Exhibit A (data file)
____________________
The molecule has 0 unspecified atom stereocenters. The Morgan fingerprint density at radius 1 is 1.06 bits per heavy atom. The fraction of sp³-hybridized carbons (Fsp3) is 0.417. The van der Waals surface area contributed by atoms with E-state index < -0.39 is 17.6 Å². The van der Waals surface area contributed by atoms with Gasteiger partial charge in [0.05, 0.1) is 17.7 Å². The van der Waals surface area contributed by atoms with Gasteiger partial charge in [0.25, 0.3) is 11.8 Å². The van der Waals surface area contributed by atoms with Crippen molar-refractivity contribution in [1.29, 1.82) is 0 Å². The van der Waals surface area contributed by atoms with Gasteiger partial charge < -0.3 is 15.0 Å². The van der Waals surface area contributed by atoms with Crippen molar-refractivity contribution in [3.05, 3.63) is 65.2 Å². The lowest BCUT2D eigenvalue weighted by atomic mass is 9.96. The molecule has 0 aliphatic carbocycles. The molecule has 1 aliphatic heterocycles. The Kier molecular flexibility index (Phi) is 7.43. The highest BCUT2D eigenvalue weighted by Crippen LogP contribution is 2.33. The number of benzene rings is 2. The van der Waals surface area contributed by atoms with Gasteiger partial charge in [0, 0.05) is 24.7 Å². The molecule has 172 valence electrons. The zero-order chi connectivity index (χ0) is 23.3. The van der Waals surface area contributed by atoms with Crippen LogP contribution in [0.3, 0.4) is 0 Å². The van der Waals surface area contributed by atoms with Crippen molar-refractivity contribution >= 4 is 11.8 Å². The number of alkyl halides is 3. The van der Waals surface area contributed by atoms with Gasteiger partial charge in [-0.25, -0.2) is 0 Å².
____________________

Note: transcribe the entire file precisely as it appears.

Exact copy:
The molecule has 0 unspecified atom stereocenters. The Morgan fingerprint density at radius 1 is 1.06 bits per heavy atom. The fraction of sp³-hybridized carbons (Fsp3) is 0.417. The van der Waals surface area contributed by atoms with E-state index < -0.39 is 17.6 Å². The van der Waals surface area contributed by atoms with Gasteiger partial charge in [0.05, 0.1) is 17.7 Å². The van der Waals surface area contributed by atoms with Gasteiger partial charge in [0.25, 0.3) is 11.8 Å². The van der Waals surface area contributed by atoms with Crippen molar-refractivity contribution in [1.29, 1.82) is 0 Å². The van der Waals surface area contributed by atoms with Gasteiger partial charge < -0.3 is 15.0 Å². The van der Waals surface area contributed by atoms with Crippen molar-refractivity contribution in [3.05, 3.63) is 65.2 Å². The lowest BCUT2D eigenvalue weighted by atomic mass is 9.96. The molecule has 0 aliphatic carbocycles. The molecule has 1 aliphatic heterocycles. The Kier molecular flexibility index (Phi) is 7.43. The highest BCUT2D eigenvalue weighted by Crippen LogP contribution is 2.33. The number of benzene rings is 2. The van der Waals surface area contributed by atoms with Gasteiger partial charge in [0, 0.05) is 24.7 Å². The molecule has 172 valence electrons. The zero-order chi connectivity index (χ0) is 23.3. The van der Waals surface area contributed by atoms with Crippen LogP contribution in [0.3, 0.4) is 0 Å². The van der Waals surface area contributed by atoms with Crippen molar-refractivity contribution >= 4 is 11.8 Å². The number of alkyl halides is 3. The van der Waals surface area contributed by atoms with Gasteiger partial charge in [-0.25, -0.2) is 0 Å².